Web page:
Western Australia’s Workplace Health Safety Act Introduces Industrial Manslaughter
Updated: Mar 22
The new laws are based on the national model Work Health and Safety Bill and will bring Western Australia in line with New South Wales, South Australia, Queensland, the Northern Territory, and Tasmania.
The Act aims to improve consistency with the rest of Australia; provide the primary legislative framework for workplace health and safety across all Western Australian industries; and be supported by industry-specific regulations to suit the state's unique conditions, enabling the resources sector to continue to use a risk-based approach, support the safety-case approach for petroleum and major hazard facilities.
The Act will replace the Occupational Safety and Health Act 1984 and introduces a duty of care so far as is reasonably practicable to ensure the health and safety of workers and an industrial manslaughter charge.
The importance of the new laws were highlighted following the recent tragic death of an apprentice whilst working on a Curtin University construction site. As stated by Premier Mark McGowan stated that “[t]he death of one worker is one too many, it’s time we introduce industrial manslaughter laws to make sure Western Australians are protected at work”.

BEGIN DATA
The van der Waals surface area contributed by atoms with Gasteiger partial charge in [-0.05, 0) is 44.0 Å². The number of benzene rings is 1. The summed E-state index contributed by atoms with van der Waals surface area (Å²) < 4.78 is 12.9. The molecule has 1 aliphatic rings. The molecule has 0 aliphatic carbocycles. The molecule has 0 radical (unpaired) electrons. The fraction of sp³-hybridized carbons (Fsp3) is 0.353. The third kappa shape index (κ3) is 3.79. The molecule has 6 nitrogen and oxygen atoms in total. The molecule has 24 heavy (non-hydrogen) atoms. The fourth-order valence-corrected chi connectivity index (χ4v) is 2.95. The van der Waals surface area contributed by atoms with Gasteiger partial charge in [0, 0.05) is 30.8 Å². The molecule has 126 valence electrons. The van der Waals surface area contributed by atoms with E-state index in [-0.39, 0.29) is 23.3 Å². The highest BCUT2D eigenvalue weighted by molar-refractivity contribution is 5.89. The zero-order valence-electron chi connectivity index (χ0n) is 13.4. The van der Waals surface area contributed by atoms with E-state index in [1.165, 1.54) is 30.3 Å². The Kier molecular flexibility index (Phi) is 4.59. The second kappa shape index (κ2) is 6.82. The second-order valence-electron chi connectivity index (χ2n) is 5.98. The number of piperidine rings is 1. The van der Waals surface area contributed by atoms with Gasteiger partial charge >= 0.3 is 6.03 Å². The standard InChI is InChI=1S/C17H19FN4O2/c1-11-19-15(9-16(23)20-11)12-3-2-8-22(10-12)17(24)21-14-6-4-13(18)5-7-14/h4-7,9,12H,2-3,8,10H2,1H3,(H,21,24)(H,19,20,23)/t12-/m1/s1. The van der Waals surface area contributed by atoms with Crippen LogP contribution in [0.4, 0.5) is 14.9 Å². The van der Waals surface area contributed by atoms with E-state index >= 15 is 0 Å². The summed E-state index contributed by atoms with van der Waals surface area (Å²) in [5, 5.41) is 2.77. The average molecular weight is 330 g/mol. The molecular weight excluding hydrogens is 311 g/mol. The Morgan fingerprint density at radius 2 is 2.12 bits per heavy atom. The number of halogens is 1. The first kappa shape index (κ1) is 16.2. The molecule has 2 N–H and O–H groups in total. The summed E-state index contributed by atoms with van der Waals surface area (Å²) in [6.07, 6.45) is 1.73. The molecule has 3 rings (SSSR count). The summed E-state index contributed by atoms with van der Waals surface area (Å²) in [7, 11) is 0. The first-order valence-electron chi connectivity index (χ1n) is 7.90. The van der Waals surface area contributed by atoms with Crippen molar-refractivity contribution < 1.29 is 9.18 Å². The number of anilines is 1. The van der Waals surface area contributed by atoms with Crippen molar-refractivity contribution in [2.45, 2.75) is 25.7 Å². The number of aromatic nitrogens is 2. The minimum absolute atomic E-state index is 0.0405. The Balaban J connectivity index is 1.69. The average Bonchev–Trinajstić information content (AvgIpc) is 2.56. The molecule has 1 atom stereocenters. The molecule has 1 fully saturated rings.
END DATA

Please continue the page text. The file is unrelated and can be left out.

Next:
The industrial manslaughter offences have been separated into two categories being ‘crime’ and ‘simple offence’.
The industrial manslaughter ‘crime’ offence arises when a duty of care holder engages in conduct that fails to comply with their health and safety duty which causes the death of an individual. The duty of care holder must engage in said conduct with the knowledge that the conduct was likely to result in death or serious harm, and in disregard of that likelihood.
The maximum penalty for an individual is 20 years imprisonment and a fine of $5 000 000 and the maximum penalty for a body corporate is a fine of $10 000 000.
‘Simple offence’ industrial manslaughter has no requirement for an employer to have caused the death or had knowledge that the conduct was likely to cause the death.
This offence carries a maximum penalty of 10 years and a fine of $2,500,000 for an individual and a fine of $5 000 000 for a body corporate.
With this new law in place, it is imperative that businesses review their health and safety policies.